MISSOULA — Five years later, Kira Niedens still struggles to hold back tears when she talks about her nephew.

She vividly remembers that day in the autumn of 2015 when she received a heartbreaking call from her sister. Amanda Maughan had arrived home with her young son and waiting for her was a mother's worst nightmare: Her 17-year-old son, Missoula Hellgate student Harrison Maughan, had killed himself.

"She asked me to come get her (younger) son because she knew she was going to have to call the police and the fire department and answer a bunch of questions," Niedens recalls, her voice cracking. "I called all the family and she contacted her husband.

"I've been trying to find a way to honor my nephew's memory for a while and I just ... when the thought came to me I just thought I want to act on it now. There's no better time than the present."

Niedens will honor the memory of her nephew by running in the Chicago Marathon in October. She plans to wear Harrison Maughan's name and likeness on her racing bib. But in order to gain an exemption into the event, she first needs to raise $2,000 for the American Foundation for Suicide Prevention.

Niedens has never run a marathon, and Chicago is a long way from her home in Frenchtown. But she's bound and determined to make it happen for herself, her family and many others in Montana who have been touched by suicide.

"It's hard when you're grieving to work up the energy to really do much of anything," she expressed. "But once it has processed, you want to fight for other people that have gone through that.

"I thought if I was in that marathon and I ever wanted to quit, they'd be yelling my name and (Harrison Maughan's) name. I want to do something that seems impossible, because for some, overcoming obstacles seems impossible, so they took their life. If I can overcome, then hopefully I can inspire people to overcome what they're going through."

Montana has the highest suicide rate of any state, but there's also a lot of heart in this place we call home. The Maughan family has had tremendous support since Harrison's death, with over $17,000 raised in honor of the former Hellgate jazz band member on a GoFundMe page.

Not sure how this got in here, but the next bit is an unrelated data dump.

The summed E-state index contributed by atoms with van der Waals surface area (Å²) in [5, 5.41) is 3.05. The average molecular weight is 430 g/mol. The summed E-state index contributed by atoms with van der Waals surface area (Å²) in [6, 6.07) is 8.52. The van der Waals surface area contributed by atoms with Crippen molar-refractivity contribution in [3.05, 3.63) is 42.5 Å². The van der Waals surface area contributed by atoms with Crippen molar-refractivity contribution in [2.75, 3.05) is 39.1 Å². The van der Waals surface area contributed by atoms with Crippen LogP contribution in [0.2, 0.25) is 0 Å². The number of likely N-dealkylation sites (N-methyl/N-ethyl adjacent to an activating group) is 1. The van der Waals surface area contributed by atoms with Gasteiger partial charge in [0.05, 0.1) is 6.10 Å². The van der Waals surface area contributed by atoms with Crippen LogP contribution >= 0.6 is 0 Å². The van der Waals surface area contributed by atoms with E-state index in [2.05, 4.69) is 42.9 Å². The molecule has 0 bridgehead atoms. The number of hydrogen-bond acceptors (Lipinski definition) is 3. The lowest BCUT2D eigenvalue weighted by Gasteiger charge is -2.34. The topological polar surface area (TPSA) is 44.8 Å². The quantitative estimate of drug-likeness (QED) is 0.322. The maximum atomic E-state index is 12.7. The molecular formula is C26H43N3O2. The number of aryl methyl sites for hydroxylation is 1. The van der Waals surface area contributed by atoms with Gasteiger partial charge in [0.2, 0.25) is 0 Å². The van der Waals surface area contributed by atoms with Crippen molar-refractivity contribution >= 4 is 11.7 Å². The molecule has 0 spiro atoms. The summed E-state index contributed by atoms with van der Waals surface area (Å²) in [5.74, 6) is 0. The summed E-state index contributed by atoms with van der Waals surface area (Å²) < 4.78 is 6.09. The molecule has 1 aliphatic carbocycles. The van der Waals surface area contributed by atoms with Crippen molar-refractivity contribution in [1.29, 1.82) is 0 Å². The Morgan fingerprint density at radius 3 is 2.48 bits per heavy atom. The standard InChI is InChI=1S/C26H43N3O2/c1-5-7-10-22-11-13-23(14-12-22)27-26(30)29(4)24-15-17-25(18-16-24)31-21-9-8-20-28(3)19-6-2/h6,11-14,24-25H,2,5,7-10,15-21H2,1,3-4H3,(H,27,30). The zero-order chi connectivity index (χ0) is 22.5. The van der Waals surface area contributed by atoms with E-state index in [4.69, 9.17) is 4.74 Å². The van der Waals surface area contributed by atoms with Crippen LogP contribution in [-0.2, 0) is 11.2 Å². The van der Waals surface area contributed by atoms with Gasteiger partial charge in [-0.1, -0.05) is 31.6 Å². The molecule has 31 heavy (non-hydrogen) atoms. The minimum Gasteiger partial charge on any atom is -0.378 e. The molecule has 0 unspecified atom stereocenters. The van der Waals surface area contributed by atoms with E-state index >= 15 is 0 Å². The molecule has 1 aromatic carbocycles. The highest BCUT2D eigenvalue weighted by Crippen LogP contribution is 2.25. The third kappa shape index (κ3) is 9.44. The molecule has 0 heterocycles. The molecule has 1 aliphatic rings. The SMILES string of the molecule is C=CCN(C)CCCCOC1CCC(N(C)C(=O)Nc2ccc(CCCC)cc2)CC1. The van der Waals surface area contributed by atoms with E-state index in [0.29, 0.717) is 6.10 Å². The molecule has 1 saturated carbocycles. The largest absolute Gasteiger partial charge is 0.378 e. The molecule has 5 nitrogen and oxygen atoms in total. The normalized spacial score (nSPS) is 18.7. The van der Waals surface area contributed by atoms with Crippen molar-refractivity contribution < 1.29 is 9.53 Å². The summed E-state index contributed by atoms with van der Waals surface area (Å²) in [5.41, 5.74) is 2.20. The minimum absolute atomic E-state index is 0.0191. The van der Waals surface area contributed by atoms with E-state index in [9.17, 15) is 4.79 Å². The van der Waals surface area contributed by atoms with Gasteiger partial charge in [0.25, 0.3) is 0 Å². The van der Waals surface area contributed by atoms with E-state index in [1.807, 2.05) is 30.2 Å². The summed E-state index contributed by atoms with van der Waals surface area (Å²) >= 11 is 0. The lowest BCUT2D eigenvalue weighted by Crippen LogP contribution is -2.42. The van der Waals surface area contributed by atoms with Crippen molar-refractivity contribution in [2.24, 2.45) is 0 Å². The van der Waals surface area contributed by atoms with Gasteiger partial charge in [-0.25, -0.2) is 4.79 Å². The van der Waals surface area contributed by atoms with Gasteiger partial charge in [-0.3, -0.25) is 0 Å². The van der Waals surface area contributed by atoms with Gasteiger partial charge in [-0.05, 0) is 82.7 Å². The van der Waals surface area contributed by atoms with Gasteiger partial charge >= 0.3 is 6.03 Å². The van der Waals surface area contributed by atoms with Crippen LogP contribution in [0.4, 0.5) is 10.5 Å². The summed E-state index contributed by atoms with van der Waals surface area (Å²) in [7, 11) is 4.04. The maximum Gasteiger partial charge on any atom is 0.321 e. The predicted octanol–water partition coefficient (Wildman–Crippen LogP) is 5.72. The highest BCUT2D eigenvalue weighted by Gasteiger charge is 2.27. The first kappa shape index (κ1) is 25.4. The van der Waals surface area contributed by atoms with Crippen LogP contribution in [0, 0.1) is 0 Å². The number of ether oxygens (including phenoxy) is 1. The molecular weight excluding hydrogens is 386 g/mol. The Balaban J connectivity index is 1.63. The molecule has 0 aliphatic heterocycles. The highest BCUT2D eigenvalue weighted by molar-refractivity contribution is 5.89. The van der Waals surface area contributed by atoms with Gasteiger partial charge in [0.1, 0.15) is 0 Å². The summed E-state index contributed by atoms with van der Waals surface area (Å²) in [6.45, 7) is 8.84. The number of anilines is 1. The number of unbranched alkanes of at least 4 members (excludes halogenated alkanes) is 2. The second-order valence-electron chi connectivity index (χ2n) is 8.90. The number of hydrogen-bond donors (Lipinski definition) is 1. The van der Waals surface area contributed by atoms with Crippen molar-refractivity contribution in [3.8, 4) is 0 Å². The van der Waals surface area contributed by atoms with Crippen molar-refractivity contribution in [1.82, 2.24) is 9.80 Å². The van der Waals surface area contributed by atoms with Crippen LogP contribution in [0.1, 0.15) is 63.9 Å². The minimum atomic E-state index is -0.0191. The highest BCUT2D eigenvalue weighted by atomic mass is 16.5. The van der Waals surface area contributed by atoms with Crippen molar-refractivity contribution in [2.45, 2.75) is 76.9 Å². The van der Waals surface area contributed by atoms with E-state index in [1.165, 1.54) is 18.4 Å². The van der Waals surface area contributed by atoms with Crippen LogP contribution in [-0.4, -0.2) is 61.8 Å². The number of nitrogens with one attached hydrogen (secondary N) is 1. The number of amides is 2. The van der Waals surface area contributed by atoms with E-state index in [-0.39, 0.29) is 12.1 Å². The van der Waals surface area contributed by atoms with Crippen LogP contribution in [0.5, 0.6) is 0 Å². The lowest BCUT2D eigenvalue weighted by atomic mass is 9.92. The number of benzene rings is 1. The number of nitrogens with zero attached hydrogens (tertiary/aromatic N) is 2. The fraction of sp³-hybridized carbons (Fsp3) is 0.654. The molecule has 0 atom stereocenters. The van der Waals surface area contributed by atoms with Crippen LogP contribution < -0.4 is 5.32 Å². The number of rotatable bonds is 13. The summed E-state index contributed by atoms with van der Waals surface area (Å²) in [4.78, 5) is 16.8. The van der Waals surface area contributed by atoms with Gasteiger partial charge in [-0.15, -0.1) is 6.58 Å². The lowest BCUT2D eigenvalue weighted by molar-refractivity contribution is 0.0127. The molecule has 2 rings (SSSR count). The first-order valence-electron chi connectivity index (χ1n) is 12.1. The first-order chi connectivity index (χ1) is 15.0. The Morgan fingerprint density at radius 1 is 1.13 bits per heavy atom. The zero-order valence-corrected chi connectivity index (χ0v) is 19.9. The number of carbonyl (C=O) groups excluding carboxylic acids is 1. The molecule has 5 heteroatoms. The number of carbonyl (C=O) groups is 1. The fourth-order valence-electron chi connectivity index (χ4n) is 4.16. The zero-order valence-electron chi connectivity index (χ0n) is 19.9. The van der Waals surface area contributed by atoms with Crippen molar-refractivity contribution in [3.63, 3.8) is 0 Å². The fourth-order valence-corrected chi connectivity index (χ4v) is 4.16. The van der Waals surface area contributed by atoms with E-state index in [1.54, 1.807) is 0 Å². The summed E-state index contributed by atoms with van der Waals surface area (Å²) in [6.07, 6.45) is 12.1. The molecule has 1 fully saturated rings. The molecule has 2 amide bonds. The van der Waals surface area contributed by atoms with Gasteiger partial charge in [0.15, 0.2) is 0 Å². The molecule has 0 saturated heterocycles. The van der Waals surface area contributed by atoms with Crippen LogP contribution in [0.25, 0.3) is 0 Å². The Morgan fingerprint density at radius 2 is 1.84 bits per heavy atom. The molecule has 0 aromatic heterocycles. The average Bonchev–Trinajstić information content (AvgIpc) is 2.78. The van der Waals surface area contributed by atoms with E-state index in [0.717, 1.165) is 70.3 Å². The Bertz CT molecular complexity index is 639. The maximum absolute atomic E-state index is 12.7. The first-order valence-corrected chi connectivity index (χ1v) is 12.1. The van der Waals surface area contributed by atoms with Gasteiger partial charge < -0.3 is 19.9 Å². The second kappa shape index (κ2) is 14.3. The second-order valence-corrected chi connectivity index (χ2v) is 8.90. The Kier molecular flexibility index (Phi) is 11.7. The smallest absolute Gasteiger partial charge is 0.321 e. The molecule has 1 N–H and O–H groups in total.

Niedens is proud to call western Montana home. Proud of her upbringing in Ronan. Proud to be pals with Zanen Pitts, founder of the Warrior Movement in Arlee. Proud to be a Grizzly who will soon graduate with a degree in exercise science and proud to be part of a marvelous Missoula running community.

Her first priority in Chicago will be to recognize her nephew, but she also wants to recognize others touched by suicide. Each day she trains, she writes the name of someone lost to suicide on a scrap of paper, shares a memory on Instagram and runs with the paper scrap in her pocket.

"People started messaging me to see if I could run for their family members," Niedens related. "It's been very inspiring and motivating."

Considering most of Niedens' training is done outdoors in Frenchtown — sometimes with the use of Yaktrax and sometimes while pushing a double stroller with her children — I'd say she's the one that's doing the inspiring.

Note: Find out more about Niedens by logging on to her Facebook page Kira Runs Chicago. Or check out her latest heartfelt messages and learn more about her training journey on Instagram at @kirarunschicago. To donate to her cause, log on to: https://afsp.donordrive.com/index.cfm?fuseaction=donorDrive.participant&participantID=2285568

Bill Speltz is Missoulian Sports Editor and has served as Sunday columnist the past 14 years. Do you have a story idea? Email Bill at bill.speltz@missoulian.com.

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